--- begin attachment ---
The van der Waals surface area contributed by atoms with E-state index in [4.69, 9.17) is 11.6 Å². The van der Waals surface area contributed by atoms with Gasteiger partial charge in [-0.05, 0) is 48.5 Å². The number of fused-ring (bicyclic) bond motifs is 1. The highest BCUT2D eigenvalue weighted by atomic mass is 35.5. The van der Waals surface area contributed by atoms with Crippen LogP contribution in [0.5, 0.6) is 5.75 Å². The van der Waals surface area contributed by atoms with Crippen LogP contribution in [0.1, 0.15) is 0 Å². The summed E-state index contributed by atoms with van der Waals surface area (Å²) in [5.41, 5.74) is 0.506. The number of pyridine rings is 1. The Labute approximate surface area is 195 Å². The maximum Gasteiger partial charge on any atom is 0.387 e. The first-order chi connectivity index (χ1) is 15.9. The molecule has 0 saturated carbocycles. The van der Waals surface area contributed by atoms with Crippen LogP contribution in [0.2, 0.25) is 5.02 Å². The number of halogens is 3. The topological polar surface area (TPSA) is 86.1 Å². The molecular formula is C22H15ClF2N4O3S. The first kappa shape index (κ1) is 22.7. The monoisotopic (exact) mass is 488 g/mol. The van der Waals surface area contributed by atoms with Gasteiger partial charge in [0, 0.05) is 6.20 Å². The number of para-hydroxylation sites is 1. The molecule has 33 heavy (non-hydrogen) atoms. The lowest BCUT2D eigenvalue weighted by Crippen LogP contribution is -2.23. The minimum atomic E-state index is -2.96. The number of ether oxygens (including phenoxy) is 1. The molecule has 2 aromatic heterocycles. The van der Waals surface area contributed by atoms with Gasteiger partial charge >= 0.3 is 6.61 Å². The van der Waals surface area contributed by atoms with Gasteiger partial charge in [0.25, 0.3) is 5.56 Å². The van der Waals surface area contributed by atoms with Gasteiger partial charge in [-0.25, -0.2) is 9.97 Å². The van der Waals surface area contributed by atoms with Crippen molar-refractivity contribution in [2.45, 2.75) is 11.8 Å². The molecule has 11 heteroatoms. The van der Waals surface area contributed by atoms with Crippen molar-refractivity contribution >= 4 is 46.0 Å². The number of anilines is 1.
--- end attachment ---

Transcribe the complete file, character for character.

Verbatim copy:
The van der Waals surface area contributed by atoms with E-state index in [4.69, 9.17) is 11.6 Å². The van der Waals surface area contributed by atoms with Gasteiger partial charge in [-0.05, 0) is 48.5 Å². The number of fused-ring (bicyclic) bond motifs is 1. The highest BCUT2D eigenvalue weighted by atomic mass is 35.5. The van der Waals surface area contributed by atoms with Crippen LogP contribution in [0.5, 0.6) is 5.75 Å². The van der Waals surface area contributed by atoms with Crippen LogP contribution in [0.1, 0.15) is 0 Å². The summed E-state index contributed by atoms with van der Waals surface area (Å²) in [5.41, 5.74) is 0.506. The number of pyridine rings is 1. The Labute approximate surface area is 195 Å². The maximum Gasteiger partial charge on any atom is 0.387 e. The first-order chi connectivity index (χ1) is 15.9. The molecule has 0 saturated carbocycles. The van der Waals surface area contributed by atoms with Crippen LogP contribution in [0.2, 0.25) is 5.02 Å². The number of halogens is 3. The topological polar surface area (TPSA) is 86.1 Å². The molecular formula is C22H15ClF2N4O3S. The first kappa shape index (κ1) is 22.7. The monoisotopic (exact) mass is 488 g/mol. The van der Waals surface area contributed by atoms with Gasteiger partial charge in [0, 0.05) is 6.20 Å². The number of para-hydroxylation sites is 1. The molecule has 33 heavy (non-hydrogen) atoms. The lowest BCUT2D eigenvalue weighted by Crippen LogP contribution is -2.23. The minimum atomic E-state index is -2.96. The number of ether oxygens (including phenoxy) is 1. The molecule has 2 aromatic heterocycles. The van der Waals surface area contributed by atoms with Gasteiger partial charge >= 0.3 is 6.61 Å². The van der Waals surface area contributed by atoms with Gasteiger partial charge in [0.25, 0.3) is 5.56 Å². The van der Waals surface area contributed by atoms with Gasteiger partial charge in [-0.25, -0.2) is 9.97 Å². The van der Waals surface area contributed by atoms with Crippen molar-refractivity contribution in [2.45, 2.75) is 11.8 Å². The molecule has 11 heteroatoms. The van der Waals surface area contributed by atoms with Crippen molar-refractivity contribution >= 4 is 46.0 Å². The number of anilines is 1.